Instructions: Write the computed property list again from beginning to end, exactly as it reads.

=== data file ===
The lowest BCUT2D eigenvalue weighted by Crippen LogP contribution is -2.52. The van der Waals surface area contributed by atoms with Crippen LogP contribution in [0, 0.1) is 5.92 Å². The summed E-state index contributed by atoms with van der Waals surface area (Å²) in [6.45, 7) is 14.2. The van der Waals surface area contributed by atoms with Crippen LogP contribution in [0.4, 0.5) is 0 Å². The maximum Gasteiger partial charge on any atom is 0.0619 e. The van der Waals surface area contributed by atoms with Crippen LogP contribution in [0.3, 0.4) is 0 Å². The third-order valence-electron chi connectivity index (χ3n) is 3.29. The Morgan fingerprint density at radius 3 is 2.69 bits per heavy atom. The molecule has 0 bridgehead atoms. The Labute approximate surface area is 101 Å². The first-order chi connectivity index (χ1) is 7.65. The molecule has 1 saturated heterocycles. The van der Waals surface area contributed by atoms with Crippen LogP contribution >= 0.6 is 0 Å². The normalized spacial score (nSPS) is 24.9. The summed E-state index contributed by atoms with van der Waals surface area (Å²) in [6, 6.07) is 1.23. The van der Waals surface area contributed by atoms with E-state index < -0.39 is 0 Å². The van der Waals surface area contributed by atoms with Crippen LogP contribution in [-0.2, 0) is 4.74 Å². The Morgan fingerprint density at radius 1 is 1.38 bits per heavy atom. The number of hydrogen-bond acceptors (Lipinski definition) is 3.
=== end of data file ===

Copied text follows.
The lowest BCUT2D eigenvalue weighted by Crippen LogP contribution is -2.52. The van der Waals surface area contributed by atoms with Crippen LogP contribution in [0, 0.1) is 5.92 Å². The summed E-state index contributed by atoms with van der Waals surface area (Å²) in [6.45, 7) is 14.2. The van der Waals surface area contributed by atoms with Crippen LogP contribution in [0.4, 0.5) is 0 Å². The maximum Gasteiger partial charge on any atom is 0.0619 e. The van der Waals surface area contributed by atoms with Crippen LogP contribution in [0.3, 0.4) is 0 Å². The third-order valence-electron chi connectivity index (χ3n) is 3.29. The Morgan fingerprint density at radius 3 is 2.69 bits per heavy atom. The molecule has 0 bridgehead atoms. The Labute approximate surface area is 101 Å². The first-order chi connectivity index (χ1) is 7.65. The molecule has 1 saturated heterocycles. The van der Waals surface area contributed by atoms with Crippen LogP contribution >= 0.6 is 0 Å². The normalized spacial score (nSPS) is 24.9. The summed E-state index contributed by atoms with van der Waals surface area (Å²) in [6, 6.07) is 1.23. The van der Waals surface area contributed by atoms with E-state index < -0.39 is 0 Å². The van der Waals surface area contributed by atoms with Crippen LogP contribution in [-0.2, 0) is 4.74 Å². The Morgan fingerprint density at radius 1 is 1.38 bits per heavy atom. The number of hydrogen-bond acceptors (Lipinski definition) is 3.